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Dig Surg. 2018;35(5):419-426. doi: 10.1159/000480357. Epub 2017 Nov 7.

Evaluation of Anastomotic Leak after Esophagectomy for Esophageal Cancer: Typical Time Point of Occurrence, Mode of Diagnosis, Value of Routine Radiocontrast Agent Studies and Therapeutic Options.

Author information

1
Department of Surgery, Campus Charité Mitte and Campus Virchow Klinikum, Charité, Universitätsmedizin Berlin, Berlin, Germany.
2
Berlin Institute of Health (BIH), Berlin, Germany.
3
Berlin School of Integrative Oncology (BSIO), Berlin, Germany.

Abstract

BACKGROUND:

Data on the typical time point of occurrence of anastomotic leak (AL) after esophagectomy for esophageal cancer are currently scarce. Therefore, the usefulness of routine radiocontrast agent studies (RRCS) for testing proper healing of the anastomosis after esophagectomy remains unclear. Furthermore, preferred available tools to diagnose postoperative AL and therapeutic options are still under debate.

METHODS:

We present a retrospective analysis of 328 consecutive patients who underwent esophagectomy for esophageal cancer between 2005 and 2015. A RRCS has been performed to date in our center on the fifth postoperative day (POD), before returning to normal oral intake.

RESULTS:

In total, 49 of 328 patients developed AL after esophagectomy (15%). A total of 11 patients (23%) developed AL before the RRCS and 34 patients (69%) after an unremarkable RRCS; and 4 patients (8%) with AL were diagnosed by RRCS, resulting in overall sensitivity of 16%. The median time point of occurrence of AL was POD 9, the majority of AL (84%) occurred between POD 1 and 19. Computed tomography led to the diagnosis of AL in 41% of patients. The most frequent therapy of AL was stenting in 47% of patients. Endoscopic vacuum therapy was used in 4 patients.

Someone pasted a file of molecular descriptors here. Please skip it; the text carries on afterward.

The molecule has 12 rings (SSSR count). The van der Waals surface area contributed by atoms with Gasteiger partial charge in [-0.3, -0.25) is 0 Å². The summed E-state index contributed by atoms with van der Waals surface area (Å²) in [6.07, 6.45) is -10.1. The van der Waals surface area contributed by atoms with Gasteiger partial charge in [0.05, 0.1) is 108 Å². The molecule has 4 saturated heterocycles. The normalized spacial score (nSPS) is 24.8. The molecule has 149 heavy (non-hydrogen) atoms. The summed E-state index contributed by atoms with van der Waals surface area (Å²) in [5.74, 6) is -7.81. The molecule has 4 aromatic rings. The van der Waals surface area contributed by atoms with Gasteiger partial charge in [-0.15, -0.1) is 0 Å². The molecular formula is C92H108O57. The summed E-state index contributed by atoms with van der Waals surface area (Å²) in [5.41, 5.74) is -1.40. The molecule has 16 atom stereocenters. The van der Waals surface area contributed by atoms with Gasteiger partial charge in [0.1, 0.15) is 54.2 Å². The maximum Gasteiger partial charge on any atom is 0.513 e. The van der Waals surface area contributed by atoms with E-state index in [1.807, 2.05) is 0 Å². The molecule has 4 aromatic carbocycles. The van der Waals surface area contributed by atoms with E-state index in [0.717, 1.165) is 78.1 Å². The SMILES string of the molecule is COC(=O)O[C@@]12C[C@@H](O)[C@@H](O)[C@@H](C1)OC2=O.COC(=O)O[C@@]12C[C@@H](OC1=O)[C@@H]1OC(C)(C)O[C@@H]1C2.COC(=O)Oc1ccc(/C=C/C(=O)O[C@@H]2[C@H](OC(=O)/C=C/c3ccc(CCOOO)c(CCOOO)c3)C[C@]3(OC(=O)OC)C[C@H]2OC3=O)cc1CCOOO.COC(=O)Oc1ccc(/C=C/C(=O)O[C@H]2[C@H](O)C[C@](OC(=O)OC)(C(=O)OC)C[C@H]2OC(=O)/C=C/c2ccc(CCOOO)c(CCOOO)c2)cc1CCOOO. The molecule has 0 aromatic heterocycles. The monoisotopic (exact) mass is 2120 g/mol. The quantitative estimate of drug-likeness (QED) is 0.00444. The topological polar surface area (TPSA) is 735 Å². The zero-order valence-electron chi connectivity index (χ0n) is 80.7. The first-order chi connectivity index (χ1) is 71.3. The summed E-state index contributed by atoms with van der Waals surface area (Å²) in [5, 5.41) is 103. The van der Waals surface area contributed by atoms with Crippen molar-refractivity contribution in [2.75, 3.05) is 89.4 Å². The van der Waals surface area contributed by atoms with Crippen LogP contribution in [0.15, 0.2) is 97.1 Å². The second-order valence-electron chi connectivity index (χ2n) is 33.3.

CONCLUSIONS:

The majority of AL occurred within the first 3 weeks after esophagectomy without a typical time point. In our series, RRCS on the fifth POD had a low sensitivity of 16%. Therefore, standardized RRCS and fasting till the examination cannot be generally recommended. In case of clinical suspicion of AL, computed tomography of the chest and abdomen with oral contrast agent should be performed, followed by endoscopy. Endoscopic stent placement remains the standard therapy of AL in our center. Endoscopic vacuum therapy evolves as it is an interesting alternative therapeutic option and can be combined with stenting in selected cases.

KEYWORDS:

Anastomotic leak; Esophageal cancer; Routine contrast study

PMID:
29131024
DOI:
10.1159/000480357
[Indexed for MEDLINE]

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